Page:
Proteomics will revolutionise personalised treatment
Professor Edouard Nice, who was speaking at the RCPA’s Pathology Update 2023 conference in Melbourne, says proteomics is a game-changer in precision and personalised medicine, and will accelerate progress over the next five years. A new comprehensive ‘omics toolbox’ could have significant impact on patients with cancer, inflammatory bowel disease and diabetes.
“Discovery-based findings in proteomics, which involves the large-scale study of proteins, their structure and physiological role or functions, are now being translated to clinical application and we are already beginning to see a change in how we treat patients. The whole concept is moving towards getting an optimised treatment for individual patients by finding characteristics, which help us to identify particular disease problems and the various drugs that we can use to treat them.
“The field is advancing rapidly and Australia is well positioned to be a major player in what is going on at the moment. Technology is driving the rate at which we are able to move forward and improve patient treatment; we have already moved into using personalised medicine and this will continue to expand. Within the next five years we will have made some significant improvements to both the diagnosis and treatment of disease, which will directly benefit patients and improve outcomes,” said Professor Nice.
Proteomics differs from genomics. Genomics studies the entire set of genes in the genome of a cell, whilst proteomics looks at the entire set of proteins actually produced by the cell.
“Proteins fit in alongside genes to give us the information we need to understand how patients can benefit from various treatments, and how we can design new treatments. Proteins are the driver of biological function, and we need to understand how they do that. Yes, proteins are there, but what are they doing? And how can that help us develop new drugs and find new biomarkers?” said Professor Nice.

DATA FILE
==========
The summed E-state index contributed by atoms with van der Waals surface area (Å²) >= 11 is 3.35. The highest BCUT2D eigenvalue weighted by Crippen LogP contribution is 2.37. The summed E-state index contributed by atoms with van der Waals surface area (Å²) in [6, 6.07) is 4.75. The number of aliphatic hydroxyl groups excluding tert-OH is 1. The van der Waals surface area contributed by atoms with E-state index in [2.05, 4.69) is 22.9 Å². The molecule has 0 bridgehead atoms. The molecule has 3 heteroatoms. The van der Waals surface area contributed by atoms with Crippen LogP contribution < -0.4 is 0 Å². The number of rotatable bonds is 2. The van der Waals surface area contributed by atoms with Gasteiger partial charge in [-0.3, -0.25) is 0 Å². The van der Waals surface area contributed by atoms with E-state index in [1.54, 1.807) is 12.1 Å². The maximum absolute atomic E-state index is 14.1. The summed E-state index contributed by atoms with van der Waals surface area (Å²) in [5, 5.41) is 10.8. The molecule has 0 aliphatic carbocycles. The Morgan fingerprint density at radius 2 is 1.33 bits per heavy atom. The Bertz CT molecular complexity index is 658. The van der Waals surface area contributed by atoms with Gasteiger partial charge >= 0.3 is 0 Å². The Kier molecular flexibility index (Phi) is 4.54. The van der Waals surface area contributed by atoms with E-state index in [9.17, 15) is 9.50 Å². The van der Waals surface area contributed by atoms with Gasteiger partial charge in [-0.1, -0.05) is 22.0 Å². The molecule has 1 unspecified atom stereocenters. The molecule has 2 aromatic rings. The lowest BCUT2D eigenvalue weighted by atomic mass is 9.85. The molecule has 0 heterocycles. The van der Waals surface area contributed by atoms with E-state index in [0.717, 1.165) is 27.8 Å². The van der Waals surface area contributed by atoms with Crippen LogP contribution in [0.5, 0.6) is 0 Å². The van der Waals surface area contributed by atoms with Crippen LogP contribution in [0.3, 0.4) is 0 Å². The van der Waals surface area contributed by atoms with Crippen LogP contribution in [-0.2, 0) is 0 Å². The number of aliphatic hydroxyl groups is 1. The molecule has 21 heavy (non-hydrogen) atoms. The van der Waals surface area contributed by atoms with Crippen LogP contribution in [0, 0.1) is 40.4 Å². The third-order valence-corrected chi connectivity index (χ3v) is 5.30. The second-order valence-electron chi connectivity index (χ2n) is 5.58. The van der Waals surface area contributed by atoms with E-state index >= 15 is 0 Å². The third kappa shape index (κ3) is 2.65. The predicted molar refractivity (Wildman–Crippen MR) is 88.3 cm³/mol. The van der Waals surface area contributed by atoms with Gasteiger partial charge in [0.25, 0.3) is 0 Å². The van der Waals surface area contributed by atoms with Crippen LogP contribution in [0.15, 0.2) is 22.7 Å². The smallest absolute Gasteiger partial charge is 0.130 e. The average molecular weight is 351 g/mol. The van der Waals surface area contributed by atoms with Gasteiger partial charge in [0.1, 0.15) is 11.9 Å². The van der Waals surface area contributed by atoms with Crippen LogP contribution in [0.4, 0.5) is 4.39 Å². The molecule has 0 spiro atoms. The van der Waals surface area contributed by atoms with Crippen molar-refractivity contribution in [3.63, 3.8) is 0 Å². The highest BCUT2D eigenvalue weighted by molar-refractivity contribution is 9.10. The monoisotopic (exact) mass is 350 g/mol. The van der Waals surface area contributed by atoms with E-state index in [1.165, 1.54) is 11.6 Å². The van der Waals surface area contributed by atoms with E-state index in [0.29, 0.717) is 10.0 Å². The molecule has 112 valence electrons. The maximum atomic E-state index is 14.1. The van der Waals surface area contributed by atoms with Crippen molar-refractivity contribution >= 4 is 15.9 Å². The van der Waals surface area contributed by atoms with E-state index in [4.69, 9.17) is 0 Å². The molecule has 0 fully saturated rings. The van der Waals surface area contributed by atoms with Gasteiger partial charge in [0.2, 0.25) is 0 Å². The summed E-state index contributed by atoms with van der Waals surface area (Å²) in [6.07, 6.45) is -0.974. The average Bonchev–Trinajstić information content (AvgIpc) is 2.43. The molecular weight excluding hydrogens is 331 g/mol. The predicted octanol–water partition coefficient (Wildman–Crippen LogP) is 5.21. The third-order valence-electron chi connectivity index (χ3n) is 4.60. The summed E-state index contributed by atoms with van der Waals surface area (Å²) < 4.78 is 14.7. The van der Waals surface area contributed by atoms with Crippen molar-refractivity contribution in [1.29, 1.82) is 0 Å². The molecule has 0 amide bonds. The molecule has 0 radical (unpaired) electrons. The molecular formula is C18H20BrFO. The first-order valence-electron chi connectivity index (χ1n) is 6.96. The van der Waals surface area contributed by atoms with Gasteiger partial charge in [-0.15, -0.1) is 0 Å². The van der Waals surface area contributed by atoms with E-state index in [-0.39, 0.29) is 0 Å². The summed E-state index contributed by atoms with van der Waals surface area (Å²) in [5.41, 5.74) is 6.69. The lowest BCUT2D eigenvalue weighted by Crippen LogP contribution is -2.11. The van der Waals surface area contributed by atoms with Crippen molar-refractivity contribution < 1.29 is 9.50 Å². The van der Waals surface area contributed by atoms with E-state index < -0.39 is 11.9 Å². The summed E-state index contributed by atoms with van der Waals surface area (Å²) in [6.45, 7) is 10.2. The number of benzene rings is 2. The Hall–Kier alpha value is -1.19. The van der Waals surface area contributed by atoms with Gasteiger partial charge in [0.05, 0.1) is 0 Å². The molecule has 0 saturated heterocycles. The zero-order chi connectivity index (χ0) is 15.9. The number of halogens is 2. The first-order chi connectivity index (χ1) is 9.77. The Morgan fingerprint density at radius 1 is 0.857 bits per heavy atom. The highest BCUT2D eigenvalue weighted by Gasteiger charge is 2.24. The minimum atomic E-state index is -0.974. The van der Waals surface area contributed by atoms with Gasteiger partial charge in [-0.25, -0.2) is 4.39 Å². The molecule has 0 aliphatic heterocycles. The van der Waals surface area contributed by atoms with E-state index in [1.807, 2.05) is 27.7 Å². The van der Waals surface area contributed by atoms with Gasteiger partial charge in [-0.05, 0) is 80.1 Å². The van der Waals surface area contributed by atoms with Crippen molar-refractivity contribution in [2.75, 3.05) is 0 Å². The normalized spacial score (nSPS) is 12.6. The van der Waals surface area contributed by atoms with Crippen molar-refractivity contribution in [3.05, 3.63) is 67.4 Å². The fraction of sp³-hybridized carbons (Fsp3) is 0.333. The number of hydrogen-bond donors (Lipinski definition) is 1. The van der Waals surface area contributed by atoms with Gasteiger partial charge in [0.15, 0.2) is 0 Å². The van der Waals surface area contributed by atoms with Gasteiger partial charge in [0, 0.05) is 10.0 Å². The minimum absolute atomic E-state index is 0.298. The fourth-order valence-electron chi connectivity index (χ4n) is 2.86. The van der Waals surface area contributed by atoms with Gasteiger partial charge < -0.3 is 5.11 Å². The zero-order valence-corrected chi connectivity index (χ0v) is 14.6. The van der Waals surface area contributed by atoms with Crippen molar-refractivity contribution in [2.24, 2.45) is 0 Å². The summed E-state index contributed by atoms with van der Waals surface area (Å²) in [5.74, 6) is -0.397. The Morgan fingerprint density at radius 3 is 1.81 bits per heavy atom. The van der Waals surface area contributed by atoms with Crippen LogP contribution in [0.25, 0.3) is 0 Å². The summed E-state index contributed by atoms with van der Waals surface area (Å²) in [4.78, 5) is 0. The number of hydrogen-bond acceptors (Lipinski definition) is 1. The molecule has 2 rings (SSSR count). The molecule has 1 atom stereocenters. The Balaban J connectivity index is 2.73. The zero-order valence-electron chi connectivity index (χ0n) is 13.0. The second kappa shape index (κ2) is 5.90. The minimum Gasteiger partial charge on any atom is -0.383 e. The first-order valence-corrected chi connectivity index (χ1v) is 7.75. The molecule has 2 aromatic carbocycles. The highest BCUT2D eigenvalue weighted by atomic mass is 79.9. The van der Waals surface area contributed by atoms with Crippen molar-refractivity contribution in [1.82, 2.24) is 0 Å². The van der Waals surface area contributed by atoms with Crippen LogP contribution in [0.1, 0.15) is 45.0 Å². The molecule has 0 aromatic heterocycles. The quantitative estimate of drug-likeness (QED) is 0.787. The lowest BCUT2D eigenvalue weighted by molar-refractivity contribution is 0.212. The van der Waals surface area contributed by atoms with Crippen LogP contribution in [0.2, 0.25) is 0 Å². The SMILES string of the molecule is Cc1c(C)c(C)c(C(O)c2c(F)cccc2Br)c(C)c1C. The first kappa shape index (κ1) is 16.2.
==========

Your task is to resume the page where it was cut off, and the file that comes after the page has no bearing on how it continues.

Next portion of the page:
Founded in 2001, the Human Proteome Organization (HUPO) is an international scientific organisation representing and promoting proteomics through international cooperation and collaborations by fostering the development of new technologies, techniques and training.
“Through the HUPO, a comprehensive omics toolbox has been developed which has allowed rapid in-depth analysis of the human proteome. This analysis is advancing our understanding of the biology of both health and disease. We are at a point where we have good sound validation of around 92-93% of all the proteins in the proteome, so we know they exist, but we need to understand more.
“Emerging omics technologies will allow us to drill even deeper. The deeper into the proteome we go, the more information we will have to enable us to understand disease-related pathways, which leads to discovering new drugs and biomarkers. It will enable us to move on from knowing the proteins are there, to working out what is their function and how is it controlled. This will be the aim of the recently announced HUPO Grand Project.
“Pathology in particular will play a really important role in supporting the delivery of this project which is driven by biomarker discovery and will give us clinically useful diagnostic assays for the ongoing development of precision medicine,” said Professor Nice.